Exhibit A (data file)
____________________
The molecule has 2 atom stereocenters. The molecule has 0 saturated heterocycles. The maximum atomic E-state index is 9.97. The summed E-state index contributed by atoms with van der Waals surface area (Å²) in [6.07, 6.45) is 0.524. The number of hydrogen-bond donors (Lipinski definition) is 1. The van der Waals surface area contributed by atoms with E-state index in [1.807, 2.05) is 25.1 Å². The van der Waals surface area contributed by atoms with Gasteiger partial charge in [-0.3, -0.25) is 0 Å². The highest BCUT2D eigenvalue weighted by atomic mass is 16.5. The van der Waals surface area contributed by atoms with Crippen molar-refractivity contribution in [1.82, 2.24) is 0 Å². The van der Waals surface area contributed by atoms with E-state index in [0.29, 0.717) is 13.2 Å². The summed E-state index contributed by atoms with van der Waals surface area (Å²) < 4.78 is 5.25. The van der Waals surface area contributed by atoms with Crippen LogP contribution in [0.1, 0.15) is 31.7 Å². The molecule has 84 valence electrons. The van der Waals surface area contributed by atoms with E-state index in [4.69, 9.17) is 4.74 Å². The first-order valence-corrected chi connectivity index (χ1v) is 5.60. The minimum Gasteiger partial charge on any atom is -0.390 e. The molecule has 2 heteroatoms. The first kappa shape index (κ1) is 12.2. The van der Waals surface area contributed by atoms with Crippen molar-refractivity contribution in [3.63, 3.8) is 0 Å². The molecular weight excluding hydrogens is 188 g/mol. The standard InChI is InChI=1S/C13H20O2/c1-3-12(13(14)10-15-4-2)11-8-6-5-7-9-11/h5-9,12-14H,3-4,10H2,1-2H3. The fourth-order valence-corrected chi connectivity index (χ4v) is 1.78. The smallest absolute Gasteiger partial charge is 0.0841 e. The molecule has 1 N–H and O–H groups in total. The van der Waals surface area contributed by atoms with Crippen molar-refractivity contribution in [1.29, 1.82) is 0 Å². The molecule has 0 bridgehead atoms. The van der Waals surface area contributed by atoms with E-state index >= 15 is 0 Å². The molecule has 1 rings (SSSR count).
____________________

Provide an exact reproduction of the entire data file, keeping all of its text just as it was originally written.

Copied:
The molecule has 2 atom stereocenters. The molecule has 0 saturated heterocycles. The maximum atomic E-state index is 9.97. The summed E-state index contributed by atoms with van der Waals surface area (Å²) in [6.07, 6.45) is 0.524. The number of hydrogen-bond donors (Lipinski definition) is 1. The van der Waals surface area contributed by atoms with E-state index in [1.807, 2.05) is 25.1 Å². The van der Waals surface area contributed by atoms with Gasteiger partial charge in [-0.3, -0.25) is 0 Å². The highest BCUT2D eigenvalue weighted by atomic mass is 16.5. The van der Waals surface area contributed by atoms with Crippen molar-refractivity contribution in [1.82, 2.24) is 0 Å². The van der Waals surface area contributed by atoms with E-state index in [0.29, 0.717) is 13.2 Å². The summed E-state index contributed by atoms with van der Waals surface area (Å²) < 4.78 is 5.25. The van der Waals surface area contributed by atoms with Crippen LogP contribution in [0.1, 0.15) is 31.7 Å². The molecule has 84 valence electrons. The van der Waals surface area contributed by atoms with E-state index in [4.69, 9.17) is 4.74 Å². The first-order valence-corrected chi connectivity index (χ1v) is 5.60. The minimum Gasteiger partial charge on any atom is -0.390 e. The molecule has 2 heteroatoms. The first kappa shape index (κ1) is 12.2. The van der Waals surface area contributed by atoms with Crippen molar-refractivity contribution in [3.63, 3.8) is 0 Å². The molecular weight excluding hydrogens is 188 g/mol. The standard InChI is InChI=1S/C13H20O2/c1-3-12(13(14)10-15-4-2)11-8-6-5-7-9-11/h5-9,12-14H,3-4,10H2,1-2H3. The fourth-order valence-corrected chi connectivity index (χ4v) is 1.78. The smallest absolute Gasteiger partial charge is 0.0841 e. The molecule has 1 N–H and O–H groups in total. The van der Waals surface area contributed by atoms with Crippen molar-refractivity contribution in [1.29, 1.82) is 0 Å². The molecule has 0 bridgehead atoms. The van der Waals surface area contributed by atoms with E-state index >= 15 is 0 Å². The molecule has 1 rings (SSSR count).